Thatcher's fashion as a symbol of her style of leadership

Term Paper (Advanced seminar), 2017

15 Pages, Grade: 1,7


Table of Contents

I. Introduction

II. Biographical information

III. Thatcherism – a definition

IV. Margaret Thatcher – a fashion icon?

V. Fashion and politics

VI. Conclusion

VII. Bibliography

VIII. Appendix


Margaret Thatcher was not only a controversial figure in politics during her time as the British Prime Minister and thereafter, but she has also been described as one of the greatest and most influential politicians in British history by journalists, political scientists and historians. In spite of this, there are still arguments about the political style called Thatcherism. A closer look at Thatcher’s appearance at important political meetings and media events, shows that her look – including her fashion and handbags – was, in fact, a symbol of her leadership style.

The English Oxford Living Dictionary lists a verb created especially for Margaret Thatcher: “to handbag (humorous, informal) – (of a woman) verbally attack or crush (a person or idea) ruthlessly and forcefully.” There are many examples to be found of the former Prime Minister:

“Margaret Thatcher didn't do it when she handbagged Reagan over Grenada.” (English Oxford Living Dictionary)

“They survived being handbagged by Mrs Thatcher, but have they found breathing space beneath Tony Blair's sandbags?” (English Oxford Living Dictionary)

“In appearance, London will give up €1.5billion a year from Britain's annual rebate, handbagged by Margaret Thatcher in 1984 after a traditional Anglo-French spat over farm cash and currently running at around €5billion a year.” (English Oxford Living Dictionary)

“This was Prodi at his most clumsily counterproductive: the deal handbagged by Margaret Thatcher in 1984 clearly does need to be renegotiated to take account of greater UK wealth, a 25-member union and less spending on farm subsidies.” (English Oxford Living Dictionary)

It can be said, that her handbag was one of the main characteristics of her appearance. It seems as if people were actually afraid of it and the possibility of getting ‘handbagged’ by the Prime Minister.

In this paper, I will analyze her appearance at different political and official events and link it with her political opinion and the course of action taken, as well as the outcome of the event. For that purpose, I will begin with some biographical information about Margaret Thatcher before I speak about her politics and the term “Thatcherism”, which was shaped around her. In the main part, I will analyze Thatcher’s outfit and appearance in general, as well as at different political events, to prove my thesis.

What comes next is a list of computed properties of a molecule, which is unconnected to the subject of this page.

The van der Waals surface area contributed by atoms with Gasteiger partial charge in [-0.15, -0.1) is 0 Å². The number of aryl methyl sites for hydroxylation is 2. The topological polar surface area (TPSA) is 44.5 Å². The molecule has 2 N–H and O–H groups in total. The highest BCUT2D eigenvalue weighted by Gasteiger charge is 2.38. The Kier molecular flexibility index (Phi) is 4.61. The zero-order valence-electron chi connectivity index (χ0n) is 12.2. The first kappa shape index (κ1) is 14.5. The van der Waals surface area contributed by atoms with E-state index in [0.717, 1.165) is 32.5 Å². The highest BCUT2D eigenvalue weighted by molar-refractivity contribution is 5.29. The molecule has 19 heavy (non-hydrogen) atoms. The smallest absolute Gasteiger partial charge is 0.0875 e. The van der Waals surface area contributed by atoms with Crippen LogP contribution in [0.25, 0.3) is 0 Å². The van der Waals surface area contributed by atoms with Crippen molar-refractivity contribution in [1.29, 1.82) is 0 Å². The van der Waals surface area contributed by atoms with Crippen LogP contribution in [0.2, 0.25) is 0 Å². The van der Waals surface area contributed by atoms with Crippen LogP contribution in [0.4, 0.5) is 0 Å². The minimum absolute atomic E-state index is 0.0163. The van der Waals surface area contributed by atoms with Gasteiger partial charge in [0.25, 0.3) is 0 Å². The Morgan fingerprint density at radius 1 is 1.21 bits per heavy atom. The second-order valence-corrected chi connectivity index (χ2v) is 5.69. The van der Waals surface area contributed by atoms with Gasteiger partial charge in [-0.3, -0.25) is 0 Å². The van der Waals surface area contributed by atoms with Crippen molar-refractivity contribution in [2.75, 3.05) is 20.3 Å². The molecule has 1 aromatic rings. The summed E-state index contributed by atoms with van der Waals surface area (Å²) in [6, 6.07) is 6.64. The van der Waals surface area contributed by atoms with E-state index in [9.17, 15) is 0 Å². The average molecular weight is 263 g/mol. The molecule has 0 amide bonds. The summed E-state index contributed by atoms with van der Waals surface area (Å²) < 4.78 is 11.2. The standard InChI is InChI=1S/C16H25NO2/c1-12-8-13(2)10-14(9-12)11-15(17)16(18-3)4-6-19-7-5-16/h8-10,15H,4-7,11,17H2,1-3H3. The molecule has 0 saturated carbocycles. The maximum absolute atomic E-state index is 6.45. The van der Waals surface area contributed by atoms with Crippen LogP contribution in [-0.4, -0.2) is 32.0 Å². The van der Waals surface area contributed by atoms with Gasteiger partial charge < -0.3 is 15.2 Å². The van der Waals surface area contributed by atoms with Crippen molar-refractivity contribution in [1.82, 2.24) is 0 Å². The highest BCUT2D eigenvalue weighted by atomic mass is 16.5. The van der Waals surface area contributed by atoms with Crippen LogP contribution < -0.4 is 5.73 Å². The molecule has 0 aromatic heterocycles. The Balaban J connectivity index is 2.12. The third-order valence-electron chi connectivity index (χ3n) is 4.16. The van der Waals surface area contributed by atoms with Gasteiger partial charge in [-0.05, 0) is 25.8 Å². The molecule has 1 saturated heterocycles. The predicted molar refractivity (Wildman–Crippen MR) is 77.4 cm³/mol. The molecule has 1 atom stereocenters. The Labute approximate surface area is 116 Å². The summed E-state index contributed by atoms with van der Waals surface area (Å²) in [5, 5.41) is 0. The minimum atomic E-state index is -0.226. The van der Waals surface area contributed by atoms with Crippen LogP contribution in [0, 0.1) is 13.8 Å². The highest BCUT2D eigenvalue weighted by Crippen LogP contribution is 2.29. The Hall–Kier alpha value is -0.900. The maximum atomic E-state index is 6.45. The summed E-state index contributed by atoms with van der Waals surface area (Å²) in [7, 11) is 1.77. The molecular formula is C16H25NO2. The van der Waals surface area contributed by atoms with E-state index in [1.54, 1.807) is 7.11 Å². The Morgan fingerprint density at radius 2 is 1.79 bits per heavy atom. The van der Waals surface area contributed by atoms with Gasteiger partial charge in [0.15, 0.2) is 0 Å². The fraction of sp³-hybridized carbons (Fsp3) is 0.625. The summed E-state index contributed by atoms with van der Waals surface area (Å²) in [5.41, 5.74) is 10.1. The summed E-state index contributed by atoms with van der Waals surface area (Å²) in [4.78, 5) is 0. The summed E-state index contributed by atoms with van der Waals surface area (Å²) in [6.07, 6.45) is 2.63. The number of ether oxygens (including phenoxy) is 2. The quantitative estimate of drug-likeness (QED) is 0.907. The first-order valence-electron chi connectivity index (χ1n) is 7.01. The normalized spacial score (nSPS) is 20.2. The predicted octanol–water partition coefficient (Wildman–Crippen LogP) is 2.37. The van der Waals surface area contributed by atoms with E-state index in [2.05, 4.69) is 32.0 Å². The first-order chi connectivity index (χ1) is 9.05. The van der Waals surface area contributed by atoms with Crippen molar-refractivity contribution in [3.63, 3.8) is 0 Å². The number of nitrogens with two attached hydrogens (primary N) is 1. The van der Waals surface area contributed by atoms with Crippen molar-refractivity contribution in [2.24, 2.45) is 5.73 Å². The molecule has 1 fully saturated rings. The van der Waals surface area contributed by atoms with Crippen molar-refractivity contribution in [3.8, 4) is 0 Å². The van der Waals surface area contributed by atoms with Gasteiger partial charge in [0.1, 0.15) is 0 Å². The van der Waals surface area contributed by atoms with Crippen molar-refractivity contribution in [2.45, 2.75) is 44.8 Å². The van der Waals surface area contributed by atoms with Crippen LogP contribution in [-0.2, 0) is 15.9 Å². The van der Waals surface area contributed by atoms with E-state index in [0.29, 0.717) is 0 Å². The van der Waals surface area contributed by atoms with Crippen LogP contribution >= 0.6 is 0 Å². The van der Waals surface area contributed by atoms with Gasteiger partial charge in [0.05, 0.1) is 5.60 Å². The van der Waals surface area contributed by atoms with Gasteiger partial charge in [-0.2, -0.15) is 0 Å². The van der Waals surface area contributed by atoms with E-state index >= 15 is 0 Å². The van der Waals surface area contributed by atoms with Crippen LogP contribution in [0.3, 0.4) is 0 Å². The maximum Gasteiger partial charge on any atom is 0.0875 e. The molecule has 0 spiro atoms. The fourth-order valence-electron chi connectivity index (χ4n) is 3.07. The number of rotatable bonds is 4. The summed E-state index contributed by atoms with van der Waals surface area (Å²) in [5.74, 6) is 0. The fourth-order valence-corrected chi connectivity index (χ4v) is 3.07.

I. Biographical information

Margaret Thatcher was a British stateswoman who was born (October 13, 1925) in Grantham, Lincolnshire and who died (April 8, 2013) in London. She was the British Prime Minister from 1979 to 1990. She was not only the first woman to have held this office but the period in which she held it was the longest serving of a Prime Minister of Great Britain during the 20th century. From 1975 to 1990, Thatcher was the leader of the Conservative Party. A Soviet journalist from the radio show “Radio Moscow” gave her the nickname “The Iron Lady” because of her verbal attacks against the Soviet Union, as well as her hard-lines politics.

According to Hugo Young, “Thatcher was born to be a politician,” (3) because her family, especially her father, who was an ambitious self-made man, was politically involved. Thatcher spent her childhood with her parents Alfred and Beatrice Roberts and her older sister Muriel in Grantham, near Nottingham. Her father was a local businessman who owned two grocery shops (Young 5-7), and also was a member of the town’s council for 16 years before he lost his position as an alderman in 1952. He was even the mayor of Grantham from 1945 to 1946 (Young 9). Alfred Robert’s active involvement in conservative politics clearly had an impact and influence on “The Iron Lady”.

Thatcher’s parents were devote Christians who brought up both of their daughters as strict Wesleyan Methodists. Alfred Roberts was even a local Methodist preacher in the church they went to, the Finkin Street Methodist Church (Young 6). Later when Margaret was Prime Minister, she expressed her gratitude for the things her father taught her: “I owe almost everything to my father” (Young 4).

Thatcher’s academic career went well from the start. Between 1936 and 1943 she received a county scholarship for the local grammar school, Kesteven & Grantham Girl’s School. Her school reports showed hard work and continual improvement her entire school career, which paved the way to her acceptance in 1943 at Somerville College in Oxford to study chemistry (Young 14). The very same year, she joined the Oxford University Conservative Association (OUCA) and took her very first steps in the political world. In 1946, she became President of OUCA and her presidency term was quoted as being “quite a triumph” (Young 25).